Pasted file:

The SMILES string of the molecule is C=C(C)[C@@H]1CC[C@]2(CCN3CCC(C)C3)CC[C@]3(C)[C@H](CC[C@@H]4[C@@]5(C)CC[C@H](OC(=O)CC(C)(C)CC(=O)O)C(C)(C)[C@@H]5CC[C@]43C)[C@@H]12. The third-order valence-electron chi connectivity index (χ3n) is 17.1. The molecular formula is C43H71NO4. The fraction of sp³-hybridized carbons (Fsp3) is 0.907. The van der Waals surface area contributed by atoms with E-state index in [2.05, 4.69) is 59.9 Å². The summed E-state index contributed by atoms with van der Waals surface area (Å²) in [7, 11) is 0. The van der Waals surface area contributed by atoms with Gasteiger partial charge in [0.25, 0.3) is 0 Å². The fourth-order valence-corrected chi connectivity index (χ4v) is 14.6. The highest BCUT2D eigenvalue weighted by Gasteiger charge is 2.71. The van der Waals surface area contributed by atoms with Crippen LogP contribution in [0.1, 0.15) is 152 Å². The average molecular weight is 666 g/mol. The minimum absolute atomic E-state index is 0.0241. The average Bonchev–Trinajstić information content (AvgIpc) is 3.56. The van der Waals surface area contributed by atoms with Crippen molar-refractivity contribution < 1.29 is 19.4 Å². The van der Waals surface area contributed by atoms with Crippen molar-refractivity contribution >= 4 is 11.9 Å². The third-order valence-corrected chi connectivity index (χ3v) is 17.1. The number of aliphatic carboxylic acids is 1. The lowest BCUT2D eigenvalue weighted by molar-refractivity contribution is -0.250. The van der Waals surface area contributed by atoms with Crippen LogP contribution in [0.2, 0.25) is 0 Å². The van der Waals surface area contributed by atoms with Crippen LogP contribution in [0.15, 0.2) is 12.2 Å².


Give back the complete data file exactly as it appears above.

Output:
The SMILES string of the molecule is C=C(C)[C@@H]1CC[C@]2(CCN3CCC(C)C3)CC[C@]3(C)[C@H](CC[C@@H]4[C@@]5(C)CC[C@H](OC(=O)CC(C)(C)CC(=O)O)C(C)(C)[C@@H]5CC[C@]43C)[C@@H]12. The third-order valence-electron chi connectivity index (χ3n) is 17.1. The molecular formula is C43H71NO4. The fraction of sp³-hybridized carbons (Fsp3) is 0.907. The van der Waals surface area contributed by atoms with E-state index in [2.05, 4.69) is 59.9 Å². The summed E-state index contributed by atoms with van der Waals surface area (Å²) in [7, 11) is 0. The van der Waals surface area contributed by atoms with Gasteiger partial charge in [0.25, 0.3) is 0 Å². The fourth-order valence-corrected chi connectivity index (χ4v) is 14.6. The highest BCUT2D eigenvalue weighted by Gasteiger charge is 2.71. The van der Waals surface area contributed by atoms with Crippen LogP contribution in [0.1, 0.15) is 152 Å². The average molecular weight is 666 g/mol. The minimum absolute atomic E-state index is 0.0241. The average Bonchev–Trinajstić information content (AvgIpc) is 3.56. The van der Waals surface area contributed by atoms with Crippen molar-refractivity contribution < 1.29 is 19.4 Å². The van der Waals surface area contributed by atoms with Crippen molar-refractivity contribution >= 4 is 11.9 Å². The third-order valence-corrected chi connectivity index (χ3v) is 17.1. The number of aliphatic carboxylic acids is 1. The lowest BCUT2D eigenvalue weighted by molar-refractivity contribution is -0.250. The van der Waals surface area contributed by atoms with Crippen LogP contribution in [0.2, 0.25) is 0 Å². The van der Waals surface area contributed by atoms with Crippen LogP contribution in [0.15, 0.2) is 12.2 Å².